Dual Action Internal Stirling Engine Concept





Rating is available when the video has been rented.
This feature is not available right now. Please try again later.
Published on Aug 12, 2012

A simplified computer model of a Stirling engine with dual action on the power piston.

The two biggest factors that limit performance/efficiency of a Stirling engine are friction and air leaks. Some of the friction and almost all of the air loss occur at the sliding seals required around the two pistons and/or their working shafts. While there are still two seals in this design, neither offer a path to the environment for air leaks. One seal is nothing more than a grommet around the displacer swing arm, the other seal is the power piston itself, and both are sealing the two air spaces from each other (there is also a seal around the wiring, but that is a non-moving seal, and as such is not an issue). Any incidental leakage between the two air spaces equals out between cycles, giving zero net leakage.

The dual action concept allows the engine to produce up to twice as much power, while using more of the available heat source, creating a much more efficient engine. In a standard Striling engine cycle, the heat being applied to the hot end is not being used during the compression cycle due to the displacer being at the hot end. In a dual acting design, heat not being used during one side of the engine's compression cycle is being used by the other side of the engine which is simultaneously in it's expansion cycle. Power is being produced twice per full cycle, with one side pushing against the power piston at the same time the other side is pulling it.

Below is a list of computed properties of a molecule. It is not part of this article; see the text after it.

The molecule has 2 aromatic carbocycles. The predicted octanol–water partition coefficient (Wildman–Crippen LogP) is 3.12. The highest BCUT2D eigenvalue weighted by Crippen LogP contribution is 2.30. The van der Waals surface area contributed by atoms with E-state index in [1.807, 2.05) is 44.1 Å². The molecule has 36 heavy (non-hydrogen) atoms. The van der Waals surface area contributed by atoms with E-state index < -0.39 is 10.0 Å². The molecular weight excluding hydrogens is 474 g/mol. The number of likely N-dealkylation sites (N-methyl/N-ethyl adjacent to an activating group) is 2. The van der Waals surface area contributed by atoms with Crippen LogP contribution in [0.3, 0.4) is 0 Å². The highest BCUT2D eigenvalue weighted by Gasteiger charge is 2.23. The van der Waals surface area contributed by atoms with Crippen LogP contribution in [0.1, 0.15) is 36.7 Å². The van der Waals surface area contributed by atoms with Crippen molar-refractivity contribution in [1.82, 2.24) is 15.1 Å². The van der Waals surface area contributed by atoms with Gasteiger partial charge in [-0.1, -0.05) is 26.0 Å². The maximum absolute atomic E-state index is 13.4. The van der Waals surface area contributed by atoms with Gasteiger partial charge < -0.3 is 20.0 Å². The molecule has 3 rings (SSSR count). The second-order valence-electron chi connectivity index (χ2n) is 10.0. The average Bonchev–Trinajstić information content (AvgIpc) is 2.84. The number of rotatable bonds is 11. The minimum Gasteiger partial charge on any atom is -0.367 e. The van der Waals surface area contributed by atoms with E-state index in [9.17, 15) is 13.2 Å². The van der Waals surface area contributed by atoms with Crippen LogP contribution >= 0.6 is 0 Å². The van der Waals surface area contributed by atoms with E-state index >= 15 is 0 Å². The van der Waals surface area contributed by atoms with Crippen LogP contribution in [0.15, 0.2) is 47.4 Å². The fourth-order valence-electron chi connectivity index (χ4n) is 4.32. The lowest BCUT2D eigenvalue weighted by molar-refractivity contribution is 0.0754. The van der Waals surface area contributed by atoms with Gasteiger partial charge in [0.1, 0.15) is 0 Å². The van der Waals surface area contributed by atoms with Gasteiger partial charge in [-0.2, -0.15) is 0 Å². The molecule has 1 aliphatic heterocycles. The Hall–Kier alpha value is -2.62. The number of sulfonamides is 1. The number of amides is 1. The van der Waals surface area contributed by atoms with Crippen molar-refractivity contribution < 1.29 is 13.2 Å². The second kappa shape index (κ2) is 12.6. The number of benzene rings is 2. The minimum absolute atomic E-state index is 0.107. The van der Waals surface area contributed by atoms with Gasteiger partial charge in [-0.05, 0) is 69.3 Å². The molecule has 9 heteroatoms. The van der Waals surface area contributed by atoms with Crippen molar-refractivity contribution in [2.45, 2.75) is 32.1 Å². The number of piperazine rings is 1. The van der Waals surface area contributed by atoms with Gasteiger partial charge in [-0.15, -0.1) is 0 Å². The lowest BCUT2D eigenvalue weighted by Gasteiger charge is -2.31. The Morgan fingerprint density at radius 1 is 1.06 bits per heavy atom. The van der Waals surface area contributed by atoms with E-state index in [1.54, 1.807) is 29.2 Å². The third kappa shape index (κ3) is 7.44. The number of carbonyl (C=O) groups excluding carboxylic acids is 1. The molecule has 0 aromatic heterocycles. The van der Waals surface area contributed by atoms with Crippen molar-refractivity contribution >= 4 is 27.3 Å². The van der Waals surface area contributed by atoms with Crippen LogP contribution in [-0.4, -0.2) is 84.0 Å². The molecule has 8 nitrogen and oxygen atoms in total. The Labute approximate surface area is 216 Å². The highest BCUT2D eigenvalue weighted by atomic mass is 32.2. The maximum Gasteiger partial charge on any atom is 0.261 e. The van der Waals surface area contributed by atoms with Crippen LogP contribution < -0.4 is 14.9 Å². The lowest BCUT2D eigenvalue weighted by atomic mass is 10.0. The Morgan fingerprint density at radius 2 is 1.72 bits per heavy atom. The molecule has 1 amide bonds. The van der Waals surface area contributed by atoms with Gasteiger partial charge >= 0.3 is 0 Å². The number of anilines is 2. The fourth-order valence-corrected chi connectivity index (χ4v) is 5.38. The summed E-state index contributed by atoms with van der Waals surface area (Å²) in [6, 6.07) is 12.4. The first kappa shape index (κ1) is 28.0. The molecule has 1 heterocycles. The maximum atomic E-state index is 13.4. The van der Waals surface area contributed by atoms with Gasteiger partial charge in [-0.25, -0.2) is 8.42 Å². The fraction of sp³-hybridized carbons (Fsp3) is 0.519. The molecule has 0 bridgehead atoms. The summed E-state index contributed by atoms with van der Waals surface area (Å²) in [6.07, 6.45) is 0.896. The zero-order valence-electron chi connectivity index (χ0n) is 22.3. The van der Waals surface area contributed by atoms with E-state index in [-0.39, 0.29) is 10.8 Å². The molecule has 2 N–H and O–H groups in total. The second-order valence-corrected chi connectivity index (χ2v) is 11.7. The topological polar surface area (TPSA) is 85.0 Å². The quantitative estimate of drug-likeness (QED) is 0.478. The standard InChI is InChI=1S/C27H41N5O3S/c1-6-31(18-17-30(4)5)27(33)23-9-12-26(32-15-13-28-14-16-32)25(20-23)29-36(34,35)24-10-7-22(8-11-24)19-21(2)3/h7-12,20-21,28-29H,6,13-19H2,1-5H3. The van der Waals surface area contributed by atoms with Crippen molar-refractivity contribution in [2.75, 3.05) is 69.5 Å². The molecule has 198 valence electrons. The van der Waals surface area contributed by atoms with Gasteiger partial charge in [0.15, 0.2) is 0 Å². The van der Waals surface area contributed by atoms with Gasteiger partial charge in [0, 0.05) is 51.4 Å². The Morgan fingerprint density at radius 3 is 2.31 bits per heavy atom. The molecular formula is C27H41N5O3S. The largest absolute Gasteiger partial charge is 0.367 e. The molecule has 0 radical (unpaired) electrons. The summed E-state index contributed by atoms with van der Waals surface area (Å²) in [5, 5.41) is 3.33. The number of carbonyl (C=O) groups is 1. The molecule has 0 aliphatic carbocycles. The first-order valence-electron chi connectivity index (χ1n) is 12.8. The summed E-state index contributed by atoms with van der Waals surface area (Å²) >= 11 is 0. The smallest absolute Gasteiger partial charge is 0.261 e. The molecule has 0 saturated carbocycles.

Friction is kept to a minimum in this design by reducing the number of friction points. Rather than the 4 sliding seals required in a normal dual action design, by placing all parts internally, we are left with only a single sliding seal. The use of a swing arm with roller bushings to move the second displacer allows a simplified linkage with very low side loading on rulon coated shafts.

Incorporating a generator into the flywheel, and using the available dead space for it's components (not shown in this model other than a simplified coil), eliminates even more friction due to the lack of connecting mechanisms between the engine and generator. All remaining dead space will be taken up with cowling (also not shown in this simplified model).

This computer model shows a diaphragm, which gives zero air loss, but a well machined power piston such as an Airpot actuator would probably give better performance, even with the miniscule leakage that might occur between internal air spaces, which would balance out anyway.

I will be attempting to build a small working model, will post results win or fail. I hope to be able to construct it in such a way that the top displacer assembly can be removed, allowing testing to be done on both a single fully internal design, and the dual action internal design to see what (if any) performance improvements might be acheived.


When autoplay is enabled, a suggested video will automatically play next.

Up next

to add this to Watch Later

Add to

Loading playlists...